S. Africa Leaders OKd Lethal Force Against Protesters in ‘70s
South Africa’s white minority former government approved plans to step up the killing of anti-apartheid demonstrators in a bid to crush black revolt 20 years ago, according to newly released Cabinet minutes.
Then-Minister of Justice and Police Jimmy Kruger recommended the policy at a Cabinet meeting in August 1976, the director of the state archive, Marie Olivier, said Friday.
The black student riots broke out in Soweto township in June 1976 and rapidly spread to most other parts of the country.
According to the minutes released Thursday, Kruger, who has since died, proposed “that this movement must be broken,” and he believed that “the police should perhaps act more drastically and with a heavier hand, which would result in more deaths.”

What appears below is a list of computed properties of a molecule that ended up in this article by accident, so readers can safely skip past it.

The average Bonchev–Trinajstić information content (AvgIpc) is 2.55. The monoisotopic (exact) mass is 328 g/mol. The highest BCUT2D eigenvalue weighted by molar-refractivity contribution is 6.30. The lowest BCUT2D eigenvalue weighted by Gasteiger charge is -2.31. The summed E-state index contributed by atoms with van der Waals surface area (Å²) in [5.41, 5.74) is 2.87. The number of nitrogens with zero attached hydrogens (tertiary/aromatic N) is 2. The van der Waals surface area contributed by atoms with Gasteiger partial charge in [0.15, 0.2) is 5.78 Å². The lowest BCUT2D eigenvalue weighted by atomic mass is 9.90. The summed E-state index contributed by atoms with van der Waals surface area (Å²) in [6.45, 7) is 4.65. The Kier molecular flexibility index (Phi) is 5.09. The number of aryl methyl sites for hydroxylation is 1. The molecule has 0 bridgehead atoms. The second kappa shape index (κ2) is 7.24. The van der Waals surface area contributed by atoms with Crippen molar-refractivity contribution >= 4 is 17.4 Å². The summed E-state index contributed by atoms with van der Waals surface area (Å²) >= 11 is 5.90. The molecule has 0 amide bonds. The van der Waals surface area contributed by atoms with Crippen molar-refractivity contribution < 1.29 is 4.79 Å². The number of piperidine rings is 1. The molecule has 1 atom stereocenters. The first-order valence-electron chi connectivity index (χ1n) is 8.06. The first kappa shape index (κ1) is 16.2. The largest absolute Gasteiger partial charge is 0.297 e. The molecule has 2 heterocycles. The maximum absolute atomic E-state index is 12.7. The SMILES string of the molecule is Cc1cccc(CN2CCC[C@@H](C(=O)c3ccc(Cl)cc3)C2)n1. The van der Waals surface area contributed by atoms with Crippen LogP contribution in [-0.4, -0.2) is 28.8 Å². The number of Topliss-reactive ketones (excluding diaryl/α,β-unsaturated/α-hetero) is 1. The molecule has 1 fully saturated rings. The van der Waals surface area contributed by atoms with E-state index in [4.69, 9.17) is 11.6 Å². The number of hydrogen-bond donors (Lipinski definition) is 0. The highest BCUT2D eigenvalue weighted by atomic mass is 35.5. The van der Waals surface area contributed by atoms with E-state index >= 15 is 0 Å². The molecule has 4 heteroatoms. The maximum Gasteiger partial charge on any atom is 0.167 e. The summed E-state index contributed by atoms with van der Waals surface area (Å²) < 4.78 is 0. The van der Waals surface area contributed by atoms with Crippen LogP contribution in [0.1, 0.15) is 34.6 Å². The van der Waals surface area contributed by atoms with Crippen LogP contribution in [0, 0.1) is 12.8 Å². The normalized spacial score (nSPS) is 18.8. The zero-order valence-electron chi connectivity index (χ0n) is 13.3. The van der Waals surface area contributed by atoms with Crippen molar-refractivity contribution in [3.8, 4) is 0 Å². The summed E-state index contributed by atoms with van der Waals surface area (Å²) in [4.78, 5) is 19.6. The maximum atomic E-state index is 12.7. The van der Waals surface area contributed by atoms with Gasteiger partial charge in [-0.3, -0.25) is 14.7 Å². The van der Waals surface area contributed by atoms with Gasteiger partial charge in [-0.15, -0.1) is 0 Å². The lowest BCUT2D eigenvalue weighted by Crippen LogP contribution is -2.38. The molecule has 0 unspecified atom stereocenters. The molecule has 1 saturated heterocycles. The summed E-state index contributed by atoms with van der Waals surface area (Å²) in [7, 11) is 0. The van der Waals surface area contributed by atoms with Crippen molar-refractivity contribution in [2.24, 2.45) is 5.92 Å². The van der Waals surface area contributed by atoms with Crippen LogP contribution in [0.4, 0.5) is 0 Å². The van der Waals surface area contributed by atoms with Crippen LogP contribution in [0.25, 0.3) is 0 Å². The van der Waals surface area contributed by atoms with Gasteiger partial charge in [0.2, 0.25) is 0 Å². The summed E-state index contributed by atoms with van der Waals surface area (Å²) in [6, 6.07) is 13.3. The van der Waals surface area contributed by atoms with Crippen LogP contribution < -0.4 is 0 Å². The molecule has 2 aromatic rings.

The minutes were written in Afrikaans and stamped with the words, “Approved said.”
At least 600 black demonstrators are believed to have been killed by police during several months of rioting in 1976, though some estimates put the figure higher.
The protests, originally sparked by government efforts to force blacks to use Afrikaans in school, were a major landmark in resistance to minority rule.
Eventually the movement climaxed in the victory of Nelson Mandela’s African National Congress in historic all-race elections in 1994.